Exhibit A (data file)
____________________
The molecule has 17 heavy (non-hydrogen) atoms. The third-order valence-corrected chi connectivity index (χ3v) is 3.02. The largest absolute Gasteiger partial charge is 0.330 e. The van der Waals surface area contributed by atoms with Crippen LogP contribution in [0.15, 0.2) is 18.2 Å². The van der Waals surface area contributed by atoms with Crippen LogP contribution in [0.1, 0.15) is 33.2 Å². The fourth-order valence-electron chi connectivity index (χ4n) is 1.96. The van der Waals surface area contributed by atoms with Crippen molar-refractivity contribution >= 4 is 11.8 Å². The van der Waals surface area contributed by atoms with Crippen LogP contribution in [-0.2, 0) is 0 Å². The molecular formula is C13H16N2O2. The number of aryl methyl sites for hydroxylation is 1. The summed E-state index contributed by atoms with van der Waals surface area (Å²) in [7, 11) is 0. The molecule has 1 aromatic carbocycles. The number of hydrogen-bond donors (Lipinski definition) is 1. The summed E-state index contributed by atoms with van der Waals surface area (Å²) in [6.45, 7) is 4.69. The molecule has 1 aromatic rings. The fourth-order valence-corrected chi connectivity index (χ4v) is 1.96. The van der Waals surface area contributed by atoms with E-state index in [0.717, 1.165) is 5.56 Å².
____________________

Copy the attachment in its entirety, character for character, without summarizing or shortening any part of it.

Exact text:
The molecule has 17 heavy (non-hydrogen) atoms. The third-order valence-corrected chi connectivity index (χ3v) is 3.02. The largest absolute Gasteiger partial charge is 0.330 e. The van der Waals surface area contributed by atoms with Crippen LogP contribution in [0.15, 0.2) is 18.2 Å². The van der Waals surface area contributed by atoms with Crippen LogP contribution in [0.1, 0.15) is 33.2 Å². The fourth-order valence-electron chi connectivity index (χ4n) is 1.96. The van der Waals surface area contributed by atoms with Crippen molar-refractivity contribution >= 4 is 11.8 Å². The van der Waals surface area contributed by atoms with Crippen LogP contribution in [-0.2, 0) is 0 Å². The molecular formula is C13H16N2O2. The number of aryl methyl sites for hydroxylation is 1. The summed E-state index contributed by atoms with van der Waals surface area (Å²) in [7, 11) is 0. The molecule has 1 aromatic carbocycles. The number of hydrogen-bond donors (Lipinski definition) is 1. The summed E-state index contributed by atoms with van der Waals surface area (Å²) in [6.45, 7) is 4.69. The molecule has 1 aromatic rings. The fourth-order valence-corrected chi connectivity index (χ4v) is 1.96. The van der Waals surface area contributed by atoms with E-state index in [0.717, 1.165) is 5.56 Å².